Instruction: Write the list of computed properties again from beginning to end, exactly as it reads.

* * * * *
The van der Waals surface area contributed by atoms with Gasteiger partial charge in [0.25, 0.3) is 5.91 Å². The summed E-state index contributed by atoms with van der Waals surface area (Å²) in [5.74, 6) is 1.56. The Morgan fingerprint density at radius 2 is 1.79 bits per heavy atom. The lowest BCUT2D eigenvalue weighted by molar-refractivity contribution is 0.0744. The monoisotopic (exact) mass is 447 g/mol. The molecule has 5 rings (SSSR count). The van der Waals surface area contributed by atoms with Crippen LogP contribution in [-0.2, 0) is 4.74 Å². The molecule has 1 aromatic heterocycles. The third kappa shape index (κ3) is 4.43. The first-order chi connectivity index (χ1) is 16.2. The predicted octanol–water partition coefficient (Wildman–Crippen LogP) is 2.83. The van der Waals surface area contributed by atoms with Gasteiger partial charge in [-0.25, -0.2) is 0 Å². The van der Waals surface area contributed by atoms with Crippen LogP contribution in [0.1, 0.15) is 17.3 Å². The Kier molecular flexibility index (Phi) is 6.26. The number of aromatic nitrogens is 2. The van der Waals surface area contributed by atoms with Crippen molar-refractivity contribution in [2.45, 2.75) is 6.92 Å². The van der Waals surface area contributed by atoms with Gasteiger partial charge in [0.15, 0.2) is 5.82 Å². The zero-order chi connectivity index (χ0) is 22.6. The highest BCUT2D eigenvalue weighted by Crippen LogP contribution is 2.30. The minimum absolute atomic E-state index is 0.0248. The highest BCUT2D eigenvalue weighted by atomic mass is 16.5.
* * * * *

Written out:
The van der Waals surface area contributed by atoms with Gasteiger partial charge in [0.25, 0.3) is 5.91 Å². The summed E-state index contributed by atoms with van der Waals surface area (Å²) in [5.74, 6) is 1.56. The Morgan fingerprint density at radius 2 is 1.79 bits per heavy atom. The lowest BCUT2D eigenvalue weighted by molar-refractivity contribution is 0.0744. The monoisotopic (exact) mass is 447 g/mol. The molecule has 5 rings (SSSR count). The van der Waals surface area contributed by atoms with Crippen LogP contribution in [-0.2, 0) is 4.74 Å². The molecule has 1 aromatic heterocycles. The third kappa shape index (κ3) is 4.43. The first-order chi connectivity index (χ1) is 16.2. The predicted octanol–water partition coefficient (Wildman–Crippen LogP) is 2.83. The van der Waals surface area contributed by atoms with Gasteiger partial charge in [-0.25, -0.2) is 0 Å². The van der Waals surface area contributed by atoms with Crippen LogP contribution in [0.1, 0.15) is 17.3 Å². The Kier molecular flexibility index (Phi) is 6.26. The number of aromatic nitrogens is 2. The van der Waals surface area contributed by atoms with Crippen molar-refractivity contribution in [2.45, 2.75) is 6.92 Å². The van der Waals surface area contributed by atoms with Gasteiger partial charge in [0.15, 0.2) is 5.82 Å². The zero-order chi connectivity index (χ0) is 22.6. The highest BCUT2D eigenvalue weighted by Crippen LogP contribution is 2.30. The minimum absolute atomic E-state index is 0.0248. The highest BCUT2D eigenvalue weighted by atomic mass is 16.5.